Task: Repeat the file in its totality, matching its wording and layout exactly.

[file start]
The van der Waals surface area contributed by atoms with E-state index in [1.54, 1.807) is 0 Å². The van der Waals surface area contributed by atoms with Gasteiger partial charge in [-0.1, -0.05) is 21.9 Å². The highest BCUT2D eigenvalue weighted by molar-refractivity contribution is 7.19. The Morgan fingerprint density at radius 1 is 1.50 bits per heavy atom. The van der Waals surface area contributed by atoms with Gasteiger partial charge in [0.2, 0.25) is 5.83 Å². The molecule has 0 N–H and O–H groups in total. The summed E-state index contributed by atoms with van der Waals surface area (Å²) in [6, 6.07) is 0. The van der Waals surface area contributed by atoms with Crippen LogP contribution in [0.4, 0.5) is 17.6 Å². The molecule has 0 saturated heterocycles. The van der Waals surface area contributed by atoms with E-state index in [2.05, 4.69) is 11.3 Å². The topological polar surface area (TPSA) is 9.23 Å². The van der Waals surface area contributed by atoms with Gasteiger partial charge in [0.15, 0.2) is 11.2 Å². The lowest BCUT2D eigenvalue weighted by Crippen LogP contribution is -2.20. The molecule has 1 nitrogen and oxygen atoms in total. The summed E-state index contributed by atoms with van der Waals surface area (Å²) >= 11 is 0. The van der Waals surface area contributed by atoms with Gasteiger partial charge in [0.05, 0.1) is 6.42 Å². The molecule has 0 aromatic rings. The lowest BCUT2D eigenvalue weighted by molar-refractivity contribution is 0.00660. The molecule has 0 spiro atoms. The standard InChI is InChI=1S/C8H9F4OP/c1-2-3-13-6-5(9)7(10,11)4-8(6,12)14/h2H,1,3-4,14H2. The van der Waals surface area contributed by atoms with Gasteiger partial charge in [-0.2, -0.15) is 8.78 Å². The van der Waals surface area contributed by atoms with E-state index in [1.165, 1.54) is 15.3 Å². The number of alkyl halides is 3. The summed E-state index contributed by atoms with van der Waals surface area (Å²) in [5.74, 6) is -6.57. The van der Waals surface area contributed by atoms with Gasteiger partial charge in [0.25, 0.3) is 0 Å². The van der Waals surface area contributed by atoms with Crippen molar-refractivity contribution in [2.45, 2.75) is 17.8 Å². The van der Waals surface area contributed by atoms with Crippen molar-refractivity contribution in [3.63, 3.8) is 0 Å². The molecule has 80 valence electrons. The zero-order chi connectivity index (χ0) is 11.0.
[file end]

The van der Waals surface area contributed by atoms with E-state index in [1.54, 1.807) is 0 Å². The van der Waals surface area contributed by atoms with Gasteiger partial charge in [-0.1, -0.05) is 21.9 Å². The highest BCUT2D eigenvalue weighted by molar-refractivity contribution is 7.19. The Morgan fingerprint density at radius 1 is 1.50 bits per heavy atom. The van der Waals surface area contributed by atoms with Gasteiger partial charge in [0.2, 0.25) is 5.83 Å². The molecule has 0 N–H and O–H groups in total. The summed E-state index contributed by atoms with van der Waals surface area (Å²) in [6, 6.07) is 0. The van der Waals surface area contributed by atoms with Crippen LogP contribution in [0.4, 0.5) is 17.6 Å². The molecule has 0 saturated heterocycles. The van der Waals surface area contributed by atoms with E-state index in [2.05, 4.69) is 11.3 Å². The topological polar surface area (TPSA) is 9.23 Å². The van der Waals surface area contributed by atoms with Gasteiger partial charge in [0.15, 0.2) is 11.2 Å². The lowest BCUT2D eigenvalue weighted by Crippen LogP contribution is -2.20. The molecule has 1 nitrogen and oxygen atoms in total. The summed E-state index contributed by atoms with van der Waals surface area (Å²) >= 11 is 0. The van der Waals surface area contributed by atoms with Gasteiger partial charge in [0.05, 0.1) is 6.42 Å². The molecule has 0 aromatic rings. The lowest BCUT2D eigenvalue weighted by molar-refractivity contribution is 0.00660. The molecule has 0 spiro atoms. The standard InChI is InChI=1S/C8H9F4OP/c1-2-3-13-6-5(9)7(10,11)4-8(6,12)14/h2H,1,3-4,14H2. The van der Waals surface area contributed by atoms with Gasteiger partial charge in [-0.2, -0.15) is 8.78 Å². The van der Waals surface area contributed by atoms with E-state index in [1.165, 1.54) is 15.3 Å². The number of alkyl halides is 3. The summed E-state index contributed by atoms with van der Waals surface area (Å²) in [5.74, 6) is -6.57. The van der Waals surface area contributed by atoms with Gasteiger partial charge in [0.25, 0.3) is 0 Å². The van der Waals surface area contributed by atoms with Crippen molar-refractivity contribution in [2.45, 2.75) is 17.8 Å². The van der Waals surface area contributed by atoms with Crippen molar-refractivity contribution in [3.63, 3.8) is 0 Å². The molecule has 80 valence electrons. The zero-order chi connectivity index (χ0) is 11.0.